New Zealand sees increase in toxic algae in waters this summer-Xinhua

New Zealand sees increase in toxic algae in waters this summer

Source: Xinhua

Editor: huaxia

2024-02-28 13:31:45

WELLINGTON, Feb. 28 (Xinhua) -- Scientists are seeing more toxic algae in New Zealand's lakes and rivers compared to previous years, as the country's warm, stable summer has created ideal conditions for the growth of the algae, which can be harmful to people and animals as it may produce toxins.

"Warm, calm waters help this type of algae, commonly referred to as blue-green algae, to thrive," Algal Ecologist Karl Safi said on Wednesday.

His work through the National Institute of Water and Atmospheric Research's (NIWA) Algal Services, which monitors, samples and analyzes water sources for the outbreaks of blue-green algae, also known as cyanobacteria.

Shallow lakes and slow-moving rivers and streams are particularly susceptible, especially when the weather is hot. Bodies of water in the central North Island have seen a particularly dramatic increase in cyanobacterial blooms, said Safi.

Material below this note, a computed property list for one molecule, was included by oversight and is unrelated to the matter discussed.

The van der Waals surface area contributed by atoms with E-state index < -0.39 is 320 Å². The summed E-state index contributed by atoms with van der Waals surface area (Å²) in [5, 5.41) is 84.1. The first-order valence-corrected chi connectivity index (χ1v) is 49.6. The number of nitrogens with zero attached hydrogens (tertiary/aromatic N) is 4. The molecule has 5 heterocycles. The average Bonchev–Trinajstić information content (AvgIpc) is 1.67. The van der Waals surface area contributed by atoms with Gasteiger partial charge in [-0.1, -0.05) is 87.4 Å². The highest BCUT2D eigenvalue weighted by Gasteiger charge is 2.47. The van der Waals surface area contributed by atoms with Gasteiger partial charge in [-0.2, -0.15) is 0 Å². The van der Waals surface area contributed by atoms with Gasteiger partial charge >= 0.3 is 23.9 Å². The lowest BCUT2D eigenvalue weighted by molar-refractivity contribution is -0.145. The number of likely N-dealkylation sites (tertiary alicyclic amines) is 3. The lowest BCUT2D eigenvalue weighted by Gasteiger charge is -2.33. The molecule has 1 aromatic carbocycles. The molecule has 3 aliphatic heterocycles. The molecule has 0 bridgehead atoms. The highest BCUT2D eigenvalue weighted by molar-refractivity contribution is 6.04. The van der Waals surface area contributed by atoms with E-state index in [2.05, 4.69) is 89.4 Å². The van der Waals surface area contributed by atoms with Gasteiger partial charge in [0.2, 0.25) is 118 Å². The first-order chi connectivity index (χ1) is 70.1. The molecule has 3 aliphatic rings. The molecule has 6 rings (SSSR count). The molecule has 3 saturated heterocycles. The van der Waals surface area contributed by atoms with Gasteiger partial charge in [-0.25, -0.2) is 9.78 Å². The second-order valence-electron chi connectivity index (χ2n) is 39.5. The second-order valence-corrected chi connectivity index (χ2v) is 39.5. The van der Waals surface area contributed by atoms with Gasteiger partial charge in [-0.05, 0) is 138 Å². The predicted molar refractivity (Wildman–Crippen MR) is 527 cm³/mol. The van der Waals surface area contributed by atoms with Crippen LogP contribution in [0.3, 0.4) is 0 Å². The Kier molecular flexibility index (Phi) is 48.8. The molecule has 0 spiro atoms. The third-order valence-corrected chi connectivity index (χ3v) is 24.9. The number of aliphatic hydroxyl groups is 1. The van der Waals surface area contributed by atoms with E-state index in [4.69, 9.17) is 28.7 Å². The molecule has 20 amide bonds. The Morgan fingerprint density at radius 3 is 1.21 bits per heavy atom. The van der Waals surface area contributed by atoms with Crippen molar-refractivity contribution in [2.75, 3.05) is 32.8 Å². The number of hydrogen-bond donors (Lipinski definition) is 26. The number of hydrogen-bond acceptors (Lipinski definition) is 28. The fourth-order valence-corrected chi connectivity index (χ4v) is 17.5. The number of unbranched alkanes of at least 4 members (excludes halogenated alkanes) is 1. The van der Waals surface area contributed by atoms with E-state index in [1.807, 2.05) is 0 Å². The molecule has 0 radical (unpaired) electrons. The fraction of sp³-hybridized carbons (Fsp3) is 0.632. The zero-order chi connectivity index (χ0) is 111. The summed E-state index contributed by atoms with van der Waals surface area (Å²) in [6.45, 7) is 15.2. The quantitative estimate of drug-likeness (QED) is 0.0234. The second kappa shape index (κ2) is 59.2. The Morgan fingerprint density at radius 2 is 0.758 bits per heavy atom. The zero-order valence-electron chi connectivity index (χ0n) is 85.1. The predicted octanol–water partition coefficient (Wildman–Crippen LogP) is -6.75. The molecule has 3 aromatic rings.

Cyanobacteria play a crucial role in the ecosystem but become a problem when found in high concentrations because of the toxins they can produce, he said, adding that these cyanotoxins can have health risks for people and animals if exposed through touching or swallowing contaminated water and breathing in droplets of contaminated air.

Symptoms include irritation of the skin, eyes and lungs, as well as stomach pain, headaches, diarrhea, and dizziness. For animals such as dogs, cyanobacteria can be life-threatening within a few hours, the ecologist said.

He warned people to keep an eye out for lakes or ponds that are discolored, cloudy or murky, especially if blue-green in color or with a scum on the water's surface or edge when enjoying the outdoors this summer.

"In rivers, toxic algae generally form brown or black mats that grow on rock. There may also be a strong odor," Safi said.